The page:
Wednesday, June 8, 2005

Four paragraphs and five hundred, thirty-one words to say you're not quite forgotten


The capital was a crumbling city in the south of the southernmost province. Large and violent, average and stilled, small and peaceful; it was all of these things. What more would you expect from a city with a one-word name? It was easy to forget about her there. In the small town where I grew up, I would often see her face between the patches of sunlight lazing on the sidewalk, and amongst the cottony clouds lounging in the sky. And it wasn't unusual to catch a flickering glimpse of her reflection in the store windows on the postcard-perfect mainstreet; all the places we had been together, and all the places we never made it to - they had outlived what was us.


So I fled to the city to flee her. It rained that whole first week I was there, and instead of looking for work, I spent my time splashing in the giant mud puddles which lined the street. But I didn't chastise myself for irresponsibility, then, and I don't, now; that week's worth of mud puddle splashing was worth much more than any paycheque I would have received working, and I knew it. There's something infinite in experience which is not present in the mundane paper and ink of a paycheque. Something which can not be squandered. Something which can not be lost. Something which can not be stolen. But something happened between the mud puddles and the hospital. I'm not sure what, exactly, but it had to do with a clearing of weather, a clearing of mind, a clearing of senses. I was sitting on a curb outside of a coffee shop when they took me away.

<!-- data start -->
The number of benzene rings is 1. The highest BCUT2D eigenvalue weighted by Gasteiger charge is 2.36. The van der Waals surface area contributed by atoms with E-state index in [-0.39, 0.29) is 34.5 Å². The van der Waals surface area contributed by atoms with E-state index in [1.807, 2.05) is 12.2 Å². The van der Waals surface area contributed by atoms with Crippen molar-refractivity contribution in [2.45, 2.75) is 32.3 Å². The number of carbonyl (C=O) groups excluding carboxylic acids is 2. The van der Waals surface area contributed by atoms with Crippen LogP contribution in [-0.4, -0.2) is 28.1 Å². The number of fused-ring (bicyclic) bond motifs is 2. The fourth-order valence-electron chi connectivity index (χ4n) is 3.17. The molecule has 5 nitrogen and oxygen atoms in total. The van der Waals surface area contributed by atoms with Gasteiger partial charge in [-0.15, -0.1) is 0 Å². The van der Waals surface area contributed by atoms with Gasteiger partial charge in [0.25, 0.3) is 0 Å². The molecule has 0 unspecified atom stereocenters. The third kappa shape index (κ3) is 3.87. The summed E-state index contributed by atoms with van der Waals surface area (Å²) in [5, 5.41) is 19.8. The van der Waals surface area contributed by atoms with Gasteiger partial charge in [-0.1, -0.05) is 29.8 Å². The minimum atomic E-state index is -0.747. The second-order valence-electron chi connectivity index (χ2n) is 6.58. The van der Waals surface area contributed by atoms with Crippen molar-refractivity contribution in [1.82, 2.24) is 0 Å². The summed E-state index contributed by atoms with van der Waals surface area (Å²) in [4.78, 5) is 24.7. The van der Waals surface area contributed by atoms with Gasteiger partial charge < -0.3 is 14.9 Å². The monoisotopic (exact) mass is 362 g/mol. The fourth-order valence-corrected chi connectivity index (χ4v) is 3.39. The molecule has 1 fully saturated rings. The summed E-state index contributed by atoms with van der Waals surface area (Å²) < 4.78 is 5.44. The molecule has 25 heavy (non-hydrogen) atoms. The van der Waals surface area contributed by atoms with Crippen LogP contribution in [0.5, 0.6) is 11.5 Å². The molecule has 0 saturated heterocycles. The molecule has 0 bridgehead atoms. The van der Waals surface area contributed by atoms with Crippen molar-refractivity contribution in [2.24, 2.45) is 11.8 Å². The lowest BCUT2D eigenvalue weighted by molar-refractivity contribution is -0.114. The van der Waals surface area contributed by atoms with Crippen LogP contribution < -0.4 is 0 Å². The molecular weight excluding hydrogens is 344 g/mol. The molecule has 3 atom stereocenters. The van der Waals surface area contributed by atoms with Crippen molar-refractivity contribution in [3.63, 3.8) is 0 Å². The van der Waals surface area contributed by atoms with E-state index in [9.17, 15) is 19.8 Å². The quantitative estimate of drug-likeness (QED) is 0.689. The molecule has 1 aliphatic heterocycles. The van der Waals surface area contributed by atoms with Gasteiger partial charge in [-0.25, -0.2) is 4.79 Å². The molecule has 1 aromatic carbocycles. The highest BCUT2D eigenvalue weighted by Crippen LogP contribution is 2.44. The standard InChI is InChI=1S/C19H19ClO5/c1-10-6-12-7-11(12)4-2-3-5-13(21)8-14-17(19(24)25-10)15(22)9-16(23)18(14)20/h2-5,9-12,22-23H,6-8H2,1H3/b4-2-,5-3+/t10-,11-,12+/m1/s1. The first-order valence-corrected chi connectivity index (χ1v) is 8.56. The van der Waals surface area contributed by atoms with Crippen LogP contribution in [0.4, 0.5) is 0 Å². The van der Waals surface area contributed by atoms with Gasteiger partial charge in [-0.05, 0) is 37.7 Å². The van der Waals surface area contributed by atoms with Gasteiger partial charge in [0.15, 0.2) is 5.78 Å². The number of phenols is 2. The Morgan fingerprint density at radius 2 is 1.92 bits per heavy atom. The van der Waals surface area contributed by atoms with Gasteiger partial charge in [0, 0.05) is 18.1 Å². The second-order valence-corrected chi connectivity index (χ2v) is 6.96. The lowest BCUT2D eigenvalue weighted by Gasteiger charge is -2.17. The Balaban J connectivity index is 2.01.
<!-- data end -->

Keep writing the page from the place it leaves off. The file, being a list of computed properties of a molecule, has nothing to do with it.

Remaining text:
Each day he came; glowing scrubs, a glowing smock, and a glowing smile. Everything about that man was golden. We talked, or, conversed, rather. I spent hours listening to him, and answering his questions. And he listened to me, and answered mine. Now, in the present, nineteen words stand out: "Time is like money," he said, "it drips away little by little, so slowly you don't even realise it's leaving you." That made sense to me. Actually, a lot of what he said made sense, and before long, I was waving goodbye to the glowing man from the backseat of a white sedan.


Not having an address, I was dropped off outside of a gleaming tower downtown, and introduced to myself by means of my reflection in the dusty windowglass of a bank. I had changed. Large and violent, average and stilled, small and peaceful; I was all of these things. I had left behind the me of an undetermined time ago - that carefree dreamer, that insouciant stargazer - and I had arrived there in the present to be met with another man altogether; a man who knew the value of time, a man who knew not to waste time, and a man who kept his time secure, close at hand. That afternoon, that new man set out to find a job. The sun hid behind a taut tarpaulin of grey clouds. The store windows were quiet. There was not a sign of her anywhere. But still, he searched.

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